Wednesday, January 16, 2013

Logic, that angular old maid with flat hips

The Madonna of the Sleeeping Cars, by Maurice Dekobra, is a very charming novel written in 1925 and recently reissued by Melville House.

The story is told by Prince Gerard Séliman, who works as private secretary to the widowed Lady Diana Wyndham, who set out the terms quite clearly:

"I am a woman to whom you'll be rather more a companion than a secretary, or, I might say, you'll have to play the part of a husband — up to the point of coming into my bedroom. You understand that! You're going to take care of my interests. You're going to give me a lot useful advice. You're going to prevent me from doing stupid things whenever possible, because they tell me that that is the favorite pastime of women of my class. Lastly, I hope you won't hesitate to throw out any questionable admirers, who may try to profit by my feminine caprices."

Séliman carries out his duties with grace and humour, very William Powell, but they become more complicated when Lady Diana realizes that her funds are dwindling and that she may have to remarry. An interesting offer from a Soviet delegation leads to travelling across Europe, encountering secret agents, and enduring harsh times in a Soviet prison.

"Without any doubt, you are the strangest individual I have ever met. You are a combination of the sublime and the ridiculous, if you will forgive me for saying so. A distinguished gentleman at noon — a clown at midnight — you excel in every capacity! Here you are moving heaven and earth for the sake of a woman who is not even yours. To my mind, that isn't logic."

"Sometimes, Griselda, it is dangerous to challenge logic, that angular old maid with flat hips."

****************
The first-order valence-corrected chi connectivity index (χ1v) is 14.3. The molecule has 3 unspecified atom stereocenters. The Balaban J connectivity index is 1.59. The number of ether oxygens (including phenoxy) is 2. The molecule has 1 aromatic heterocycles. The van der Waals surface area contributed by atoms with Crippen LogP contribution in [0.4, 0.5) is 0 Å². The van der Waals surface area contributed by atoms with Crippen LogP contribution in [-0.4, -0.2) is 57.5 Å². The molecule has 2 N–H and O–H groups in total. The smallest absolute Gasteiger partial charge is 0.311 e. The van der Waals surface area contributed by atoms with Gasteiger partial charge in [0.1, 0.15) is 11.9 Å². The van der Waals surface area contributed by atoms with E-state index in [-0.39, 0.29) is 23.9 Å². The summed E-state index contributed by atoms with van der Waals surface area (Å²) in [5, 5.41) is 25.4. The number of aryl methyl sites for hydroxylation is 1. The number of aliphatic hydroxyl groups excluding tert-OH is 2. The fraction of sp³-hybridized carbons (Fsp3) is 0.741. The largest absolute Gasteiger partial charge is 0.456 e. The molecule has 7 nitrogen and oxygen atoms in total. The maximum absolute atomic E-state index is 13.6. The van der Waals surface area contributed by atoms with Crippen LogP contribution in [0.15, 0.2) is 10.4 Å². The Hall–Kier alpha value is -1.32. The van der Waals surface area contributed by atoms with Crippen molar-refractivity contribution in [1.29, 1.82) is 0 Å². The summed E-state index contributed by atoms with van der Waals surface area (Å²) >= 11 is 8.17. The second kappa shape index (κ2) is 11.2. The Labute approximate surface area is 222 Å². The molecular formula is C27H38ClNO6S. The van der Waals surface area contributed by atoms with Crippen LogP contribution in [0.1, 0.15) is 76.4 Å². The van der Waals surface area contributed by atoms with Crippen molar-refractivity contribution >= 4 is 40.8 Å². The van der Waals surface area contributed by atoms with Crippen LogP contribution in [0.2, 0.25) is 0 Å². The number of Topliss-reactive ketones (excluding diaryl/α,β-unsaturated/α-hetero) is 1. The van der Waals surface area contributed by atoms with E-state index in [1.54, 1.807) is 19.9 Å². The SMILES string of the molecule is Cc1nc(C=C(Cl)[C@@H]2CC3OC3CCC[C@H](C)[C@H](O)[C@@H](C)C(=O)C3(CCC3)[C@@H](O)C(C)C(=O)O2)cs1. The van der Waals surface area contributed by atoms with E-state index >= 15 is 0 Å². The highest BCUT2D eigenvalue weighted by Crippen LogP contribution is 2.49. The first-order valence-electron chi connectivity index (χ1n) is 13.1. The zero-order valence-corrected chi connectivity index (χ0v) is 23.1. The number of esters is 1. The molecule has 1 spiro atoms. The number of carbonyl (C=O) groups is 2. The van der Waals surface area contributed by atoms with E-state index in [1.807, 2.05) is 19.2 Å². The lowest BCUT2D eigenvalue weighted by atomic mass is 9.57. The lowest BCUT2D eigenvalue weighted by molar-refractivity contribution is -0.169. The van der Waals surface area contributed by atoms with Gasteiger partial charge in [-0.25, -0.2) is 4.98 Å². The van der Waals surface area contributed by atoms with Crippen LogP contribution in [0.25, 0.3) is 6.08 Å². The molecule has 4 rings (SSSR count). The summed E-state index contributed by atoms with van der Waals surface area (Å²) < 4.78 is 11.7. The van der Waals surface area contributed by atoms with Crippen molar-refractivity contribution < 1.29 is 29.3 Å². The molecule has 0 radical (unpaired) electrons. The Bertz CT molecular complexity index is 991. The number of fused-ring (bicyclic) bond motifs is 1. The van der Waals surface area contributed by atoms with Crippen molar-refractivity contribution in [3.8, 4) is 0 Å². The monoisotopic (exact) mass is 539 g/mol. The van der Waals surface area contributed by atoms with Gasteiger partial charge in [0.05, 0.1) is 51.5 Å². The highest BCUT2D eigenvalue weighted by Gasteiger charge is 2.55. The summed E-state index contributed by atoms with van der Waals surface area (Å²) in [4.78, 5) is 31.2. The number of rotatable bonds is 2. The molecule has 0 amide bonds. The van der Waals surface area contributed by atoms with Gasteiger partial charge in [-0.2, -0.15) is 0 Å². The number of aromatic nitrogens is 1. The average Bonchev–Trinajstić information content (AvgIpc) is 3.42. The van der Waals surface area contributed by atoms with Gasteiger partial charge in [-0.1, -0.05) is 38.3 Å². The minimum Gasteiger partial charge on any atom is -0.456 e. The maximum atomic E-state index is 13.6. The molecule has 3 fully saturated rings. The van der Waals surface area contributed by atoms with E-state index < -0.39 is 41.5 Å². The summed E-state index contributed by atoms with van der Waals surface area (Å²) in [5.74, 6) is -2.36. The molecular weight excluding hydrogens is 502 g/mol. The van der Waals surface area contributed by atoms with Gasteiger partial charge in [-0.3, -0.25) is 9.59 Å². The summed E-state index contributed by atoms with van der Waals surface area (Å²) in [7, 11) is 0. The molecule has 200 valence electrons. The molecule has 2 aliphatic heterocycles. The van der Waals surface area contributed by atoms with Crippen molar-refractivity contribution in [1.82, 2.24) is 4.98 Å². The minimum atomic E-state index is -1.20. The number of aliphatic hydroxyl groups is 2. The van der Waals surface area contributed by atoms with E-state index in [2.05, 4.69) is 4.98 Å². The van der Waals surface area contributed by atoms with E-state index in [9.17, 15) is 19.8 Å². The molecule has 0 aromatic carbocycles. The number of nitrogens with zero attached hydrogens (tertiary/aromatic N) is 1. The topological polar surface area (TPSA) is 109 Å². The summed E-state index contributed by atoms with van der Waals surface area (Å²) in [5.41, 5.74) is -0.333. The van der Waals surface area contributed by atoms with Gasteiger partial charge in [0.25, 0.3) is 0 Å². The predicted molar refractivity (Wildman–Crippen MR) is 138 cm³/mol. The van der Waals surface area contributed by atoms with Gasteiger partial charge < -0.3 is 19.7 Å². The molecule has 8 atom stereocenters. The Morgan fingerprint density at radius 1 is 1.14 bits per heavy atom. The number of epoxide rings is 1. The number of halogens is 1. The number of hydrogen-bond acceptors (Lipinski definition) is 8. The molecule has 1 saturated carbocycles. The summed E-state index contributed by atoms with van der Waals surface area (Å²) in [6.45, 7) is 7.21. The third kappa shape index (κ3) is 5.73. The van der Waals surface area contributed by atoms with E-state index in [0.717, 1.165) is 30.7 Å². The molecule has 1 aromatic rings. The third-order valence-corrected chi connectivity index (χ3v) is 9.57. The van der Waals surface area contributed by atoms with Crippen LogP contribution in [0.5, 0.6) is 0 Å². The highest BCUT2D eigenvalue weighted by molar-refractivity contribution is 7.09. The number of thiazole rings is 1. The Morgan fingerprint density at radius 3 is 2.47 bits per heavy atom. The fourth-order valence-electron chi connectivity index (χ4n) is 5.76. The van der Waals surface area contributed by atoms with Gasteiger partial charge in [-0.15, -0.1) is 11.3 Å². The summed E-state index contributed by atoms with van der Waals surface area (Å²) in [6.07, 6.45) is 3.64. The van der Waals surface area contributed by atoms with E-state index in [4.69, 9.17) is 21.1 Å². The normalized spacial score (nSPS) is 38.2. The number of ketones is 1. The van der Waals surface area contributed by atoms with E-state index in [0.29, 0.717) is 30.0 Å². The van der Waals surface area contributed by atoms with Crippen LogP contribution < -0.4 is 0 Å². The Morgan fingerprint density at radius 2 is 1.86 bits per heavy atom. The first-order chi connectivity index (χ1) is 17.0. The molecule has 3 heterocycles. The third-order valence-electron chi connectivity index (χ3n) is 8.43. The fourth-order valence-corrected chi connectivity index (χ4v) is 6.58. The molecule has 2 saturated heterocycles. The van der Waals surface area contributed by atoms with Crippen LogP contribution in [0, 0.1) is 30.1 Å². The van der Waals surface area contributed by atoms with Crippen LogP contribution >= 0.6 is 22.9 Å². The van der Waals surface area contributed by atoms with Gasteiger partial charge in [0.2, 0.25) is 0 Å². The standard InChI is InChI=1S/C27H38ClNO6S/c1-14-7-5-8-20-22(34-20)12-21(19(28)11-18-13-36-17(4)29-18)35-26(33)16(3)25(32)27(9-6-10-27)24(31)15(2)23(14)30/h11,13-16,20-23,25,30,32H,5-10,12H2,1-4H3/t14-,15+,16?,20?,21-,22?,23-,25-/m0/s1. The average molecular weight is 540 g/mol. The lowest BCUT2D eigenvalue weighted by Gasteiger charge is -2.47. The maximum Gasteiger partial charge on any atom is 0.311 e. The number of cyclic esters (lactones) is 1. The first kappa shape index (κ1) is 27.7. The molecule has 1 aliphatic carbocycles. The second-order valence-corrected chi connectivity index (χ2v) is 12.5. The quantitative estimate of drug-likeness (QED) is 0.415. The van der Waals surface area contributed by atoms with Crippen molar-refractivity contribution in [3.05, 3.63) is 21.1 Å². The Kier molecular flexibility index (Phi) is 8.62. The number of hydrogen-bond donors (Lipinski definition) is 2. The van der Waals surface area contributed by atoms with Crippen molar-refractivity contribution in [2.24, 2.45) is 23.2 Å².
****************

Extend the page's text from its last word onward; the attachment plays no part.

The charm of the narrative voice outweighs, for me, the adventurous spy-novel elements, although there are some unexpected and astute observations, often downplayed as mere witticisms, regarding politics, and in particular the Russian, or Soviet, character.

I offered him a gold-tipped cigarette. He accepted it without question. His companion, who possessed a polyhedric figure and broken nose, along with bloody cheekbones, extended his flabby hand toward my case, removed the eleven remaining cigarettes and slipped them into a pocket of his leather coat without saying a word.

I remarked facetiously, "I perceive that your friend practices self-preservation."

The mole-like gentleman made an evasive gesture and replied, "Well, that's Communism, isn't it?"

While much is made of the fact that his style earned its own adjective, dekrobisme, I can't say I've ever seen the word used outside of in reference to Dekobra'a own work, and frankly, not too many people these days talk about Dekobra at all.

All in all, the story feels kind of formulaic, with its femmes fatales and its Soviet thugs, its showdowns and twisty resolutions, its romances and alliances, its Orient Express and its Scottish castle, but it's a perfectly good formula, one that Dekobra may well have developed.

This novel has been filmed twice, and I'd love to see either version, but it seems to have missed out on the kind of Golden Age treatment I picture in my head.

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